When private equity groups purchase large nursing home chains, they don’t do it because they want to get in the business of caring for the elderly. They do it so that they can cut costs, increase profits, and then resell them at a higher price. The Carlyle Group’s $6.3 billion acquisition of HCR ManorCare is an example of this type of flipping opportunity, but because this involves the well-being of senior citizens and those who cannot otherwise care for themselves, the drastic measures that investment groups like Carlyle Group take to cut staff has drawn the attention of the government.
Most recently, two Congressional committees will be investigating the staffing practices of nursing homes recently acquired by private investment groups. The purpose of these committees would be to investigate the business practices of nursing homes taken private by these investment groups to see whether what they are doing to increase profits is putting seniors at risk.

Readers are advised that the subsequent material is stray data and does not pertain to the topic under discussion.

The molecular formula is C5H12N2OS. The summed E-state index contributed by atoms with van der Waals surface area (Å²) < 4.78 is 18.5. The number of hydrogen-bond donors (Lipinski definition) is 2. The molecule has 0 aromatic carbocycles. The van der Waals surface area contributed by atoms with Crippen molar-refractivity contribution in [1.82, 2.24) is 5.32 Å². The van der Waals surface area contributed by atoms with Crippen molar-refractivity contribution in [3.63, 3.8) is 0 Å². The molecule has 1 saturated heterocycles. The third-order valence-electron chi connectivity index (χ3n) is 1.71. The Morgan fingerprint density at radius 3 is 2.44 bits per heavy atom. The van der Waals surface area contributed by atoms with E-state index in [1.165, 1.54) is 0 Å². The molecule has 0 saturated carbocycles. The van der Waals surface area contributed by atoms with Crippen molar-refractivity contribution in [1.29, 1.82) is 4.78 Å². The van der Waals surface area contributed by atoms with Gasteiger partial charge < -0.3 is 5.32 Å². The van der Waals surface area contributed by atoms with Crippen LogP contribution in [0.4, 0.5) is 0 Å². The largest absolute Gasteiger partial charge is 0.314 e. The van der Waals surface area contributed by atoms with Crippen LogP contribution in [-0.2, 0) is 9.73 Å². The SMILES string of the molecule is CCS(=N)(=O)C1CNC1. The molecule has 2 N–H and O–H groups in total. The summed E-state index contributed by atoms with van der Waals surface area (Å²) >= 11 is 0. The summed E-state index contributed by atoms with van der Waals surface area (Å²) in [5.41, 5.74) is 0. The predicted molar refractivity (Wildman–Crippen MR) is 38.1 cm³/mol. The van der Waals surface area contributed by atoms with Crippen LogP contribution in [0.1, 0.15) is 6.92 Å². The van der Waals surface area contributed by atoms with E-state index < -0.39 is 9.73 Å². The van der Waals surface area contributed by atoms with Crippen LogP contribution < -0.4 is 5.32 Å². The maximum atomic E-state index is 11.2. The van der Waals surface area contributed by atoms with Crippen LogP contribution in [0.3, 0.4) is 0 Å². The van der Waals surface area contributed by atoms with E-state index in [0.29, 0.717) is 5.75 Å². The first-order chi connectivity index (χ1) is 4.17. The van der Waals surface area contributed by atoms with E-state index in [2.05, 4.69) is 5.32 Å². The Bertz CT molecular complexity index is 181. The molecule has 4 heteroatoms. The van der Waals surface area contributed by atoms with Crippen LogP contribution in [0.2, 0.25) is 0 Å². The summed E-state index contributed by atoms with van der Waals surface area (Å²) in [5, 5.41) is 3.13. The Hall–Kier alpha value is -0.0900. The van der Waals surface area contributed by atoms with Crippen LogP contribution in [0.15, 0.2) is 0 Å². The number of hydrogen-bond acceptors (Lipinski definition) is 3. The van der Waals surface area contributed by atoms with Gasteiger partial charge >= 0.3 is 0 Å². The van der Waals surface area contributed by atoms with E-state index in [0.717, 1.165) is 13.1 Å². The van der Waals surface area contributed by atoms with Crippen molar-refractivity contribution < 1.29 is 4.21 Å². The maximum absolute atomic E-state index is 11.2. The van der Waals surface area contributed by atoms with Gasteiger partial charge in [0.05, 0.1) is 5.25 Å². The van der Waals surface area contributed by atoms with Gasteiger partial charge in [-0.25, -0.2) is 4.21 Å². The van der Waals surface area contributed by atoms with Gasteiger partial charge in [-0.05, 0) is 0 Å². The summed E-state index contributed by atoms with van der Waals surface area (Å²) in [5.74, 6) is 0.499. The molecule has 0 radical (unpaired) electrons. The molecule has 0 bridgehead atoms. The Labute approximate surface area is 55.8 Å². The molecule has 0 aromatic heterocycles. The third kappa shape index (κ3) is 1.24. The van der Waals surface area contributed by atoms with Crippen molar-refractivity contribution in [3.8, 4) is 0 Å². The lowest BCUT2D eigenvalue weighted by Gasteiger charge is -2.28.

This effort supplements concerns expressed by the Senate and the States. In response to allegations that the private equity firms’ pursuit of profits has lead them to cut staff to dangerously inadequate levels, Senators have already begun a two-pronged inquiry. They sent letters to the private investment groups asking them to explain the way that they manage the homes. The Senators also sent letters to the homes biggest customers, Medicare and Medicaid, so see what they are doing to oversee what the nursing homes are doing.
The States, too, have expressed concern about the fact that private investment groups have purchased nursing home chains. Legislators from States, including Illinois, have asked the federal government to further scrutinize what these private investment groups are doing.
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